I often describe the need for deep subject knowledge as being like a tapestry – it is complex and interwoven, creating an overarching picture with mini-scenes within.  Threads are drawn upon as needed but always remain embedded in and attached to the big picture.

Yet – if this tapestry is English literature – then much of what we study (if not all) was written in a time when religion and religious ideologies were key to moral and ethical outlook, social norms, thoughts on the creation of wealth, and society, and even the nature of life and death itself.  Rightly or wrongly identity itself, for much of history, was shaped by religion.

Some may disagree – but I would argue that religion was the predominant ideology of English Literature right up until World War I.

Thus over 700 years of written literature is interwoven into a tapestry where life and religion were twisted threads.

Therefore, to study, understand, and enjoy literature – knowledge of religion and the religious texts, such as the Bible, is essential.

How should we manoeuvre this camel through the needle’s eye?

It’s easy, as with all things historical context based, to bolt this knowledge onto a unit of work.

You’re teaching Great Expectations – you paraphrase the parable of the Prodigal Son.
The Lord of the Flies – well, that’s just one big Biblical allusion, although you could just summarise beginning of Genesis and then skip to the New Testament…
The Handmaid’s Tale – same.

Whilst this approach works for individual texts, it doesn’t allow students to develop an overall bank of knowledge that they can rely on. It robs them of the cultural knowledge that is part of our history, as well as our literature.

I like what ED Hirsch has to say in The Dictionary of Cultural Literacy (this is an affiliate link!):

No one in the English-speaking world can be considered literate without a basic knowledge of the Bible. … All educated speakers of American English need to understand what is meant when someone describes a contest as being between David and Goliath, or whether a person who has the “wisdom of Solomon” is wise or foolish, or whether saying “My cup runneth over” means the person feels fortunate or unfortunate. Those who cannot understand such allusions cannot fully participate in literate English.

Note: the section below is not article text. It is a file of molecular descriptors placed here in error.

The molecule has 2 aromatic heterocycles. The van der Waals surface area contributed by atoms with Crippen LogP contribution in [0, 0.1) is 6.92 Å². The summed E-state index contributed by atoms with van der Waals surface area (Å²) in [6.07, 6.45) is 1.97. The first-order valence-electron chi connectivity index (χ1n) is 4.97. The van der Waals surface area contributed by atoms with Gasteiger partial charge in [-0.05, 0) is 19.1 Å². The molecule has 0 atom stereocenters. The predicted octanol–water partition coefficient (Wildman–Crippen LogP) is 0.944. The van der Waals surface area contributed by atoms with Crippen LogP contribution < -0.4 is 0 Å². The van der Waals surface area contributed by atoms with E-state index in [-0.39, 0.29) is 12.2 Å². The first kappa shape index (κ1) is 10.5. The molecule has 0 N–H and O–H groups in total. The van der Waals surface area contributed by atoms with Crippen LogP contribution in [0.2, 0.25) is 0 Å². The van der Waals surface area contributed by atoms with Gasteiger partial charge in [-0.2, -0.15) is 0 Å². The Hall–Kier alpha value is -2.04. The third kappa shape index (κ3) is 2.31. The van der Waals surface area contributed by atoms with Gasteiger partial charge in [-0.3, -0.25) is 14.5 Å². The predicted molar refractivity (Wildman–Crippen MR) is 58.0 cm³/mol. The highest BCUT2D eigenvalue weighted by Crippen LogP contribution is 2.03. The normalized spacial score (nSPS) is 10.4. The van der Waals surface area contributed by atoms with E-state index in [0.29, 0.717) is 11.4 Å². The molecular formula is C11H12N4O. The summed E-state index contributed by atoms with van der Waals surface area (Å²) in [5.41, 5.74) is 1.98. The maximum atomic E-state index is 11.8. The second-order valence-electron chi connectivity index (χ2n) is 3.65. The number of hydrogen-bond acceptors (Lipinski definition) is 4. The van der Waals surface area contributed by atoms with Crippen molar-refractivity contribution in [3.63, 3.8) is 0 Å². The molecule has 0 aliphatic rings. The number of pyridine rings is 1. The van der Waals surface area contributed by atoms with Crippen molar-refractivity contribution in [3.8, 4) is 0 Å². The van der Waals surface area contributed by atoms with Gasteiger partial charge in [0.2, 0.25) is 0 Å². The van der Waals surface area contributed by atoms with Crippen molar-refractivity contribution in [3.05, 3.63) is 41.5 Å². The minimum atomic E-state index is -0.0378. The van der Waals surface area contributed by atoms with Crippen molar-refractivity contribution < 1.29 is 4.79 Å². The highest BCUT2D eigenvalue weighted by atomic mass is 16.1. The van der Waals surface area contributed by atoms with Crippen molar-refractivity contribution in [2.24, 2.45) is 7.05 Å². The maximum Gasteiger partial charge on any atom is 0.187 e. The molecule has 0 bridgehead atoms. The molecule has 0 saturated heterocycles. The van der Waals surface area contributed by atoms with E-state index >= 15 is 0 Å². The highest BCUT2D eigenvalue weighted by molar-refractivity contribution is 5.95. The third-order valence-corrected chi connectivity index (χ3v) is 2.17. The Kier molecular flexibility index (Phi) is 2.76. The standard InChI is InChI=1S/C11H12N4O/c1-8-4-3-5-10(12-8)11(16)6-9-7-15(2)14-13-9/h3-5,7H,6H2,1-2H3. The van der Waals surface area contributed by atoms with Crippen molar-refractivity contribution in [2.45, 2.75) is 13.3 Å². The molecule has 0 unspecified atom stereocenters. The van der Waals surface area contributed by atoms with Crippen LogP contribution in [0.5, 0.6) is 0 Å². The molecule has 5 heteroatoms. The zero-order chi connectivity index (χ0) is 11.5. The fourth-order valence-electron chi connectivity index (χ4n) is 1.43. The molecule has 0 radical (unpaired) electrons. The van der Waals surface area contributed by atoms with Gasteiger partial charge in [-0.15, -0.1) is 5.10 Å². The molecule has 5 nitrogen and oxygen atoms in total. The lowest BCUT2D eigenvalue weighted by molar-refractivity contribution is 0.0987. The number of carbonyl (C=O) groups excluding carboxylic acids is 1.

But this piecemeal approach is not enough

Religious imagery (both positive and negative) pervades culture still.  By only teaching what is needed to tackle one text, we are not weaving the tapestry.

My long-term goal is to create specific units of work that study ‘allusion’ in KS3, knowledge units that study Biblical knowledge as well as mythology from Greek, Roman, English heritage. Not just studying the stories but also studying representations of these stories, characters, and ideas throughout literature.

I’m a while away from being able to do that, so here’s the stop-gap:

At the moment, I teach these as explicit, out-of-context starters in year 9.  Whilst I am aware this isn’t ideal – I do feel that some knowledge is better than none, for now.

Teaching Biblical characters who have become literary “clichés”

Here’s the list of biblical characters and stories that I teach, with some examples below:

Old Testament:

  • Adam and Eve
  • Satan…
  • Abraham/Isaac
  • Cain and Abel
  • David (and Goliath)
  • Jezebel
  • Job
  • Joseph (and his cheerful coat)
  • Lot and often more importantly Lot’s Wife
  • Moses
  • Noah (and the Flood)
  • Solomon

New Testament:

  • Jesus
  • John the Baptist
  • Judas
  • Mary (mother of Jesus)
  • Peter (the rock)
  • Paul (Saul)
  • Pontius Pilate
  • *The Holy Spirit*

Top Bible stories to know:

Old Testament:

  • Creation – Genesis 1 and 2, Adam & Eve, the apple, the snake, the Garden of Eden etc
  • Cain & Abel – the first death, the first murder
  • The Flood – the rain, the boat, the animals, the rainbow, the dove.
  • Jonah and the whale – I didn’t put Jonah as a character above because his story isn’t really all that without the whale. It’s a great narrative about rebellion, trust, and redemption.
  • The Tower of Babel – the arrogance of man and the birth of language.
  • Moses and the Ten Commandments – what happens at the top of the mountain and what happens when you get down again.
  • Job – misery loves company.

New Testament: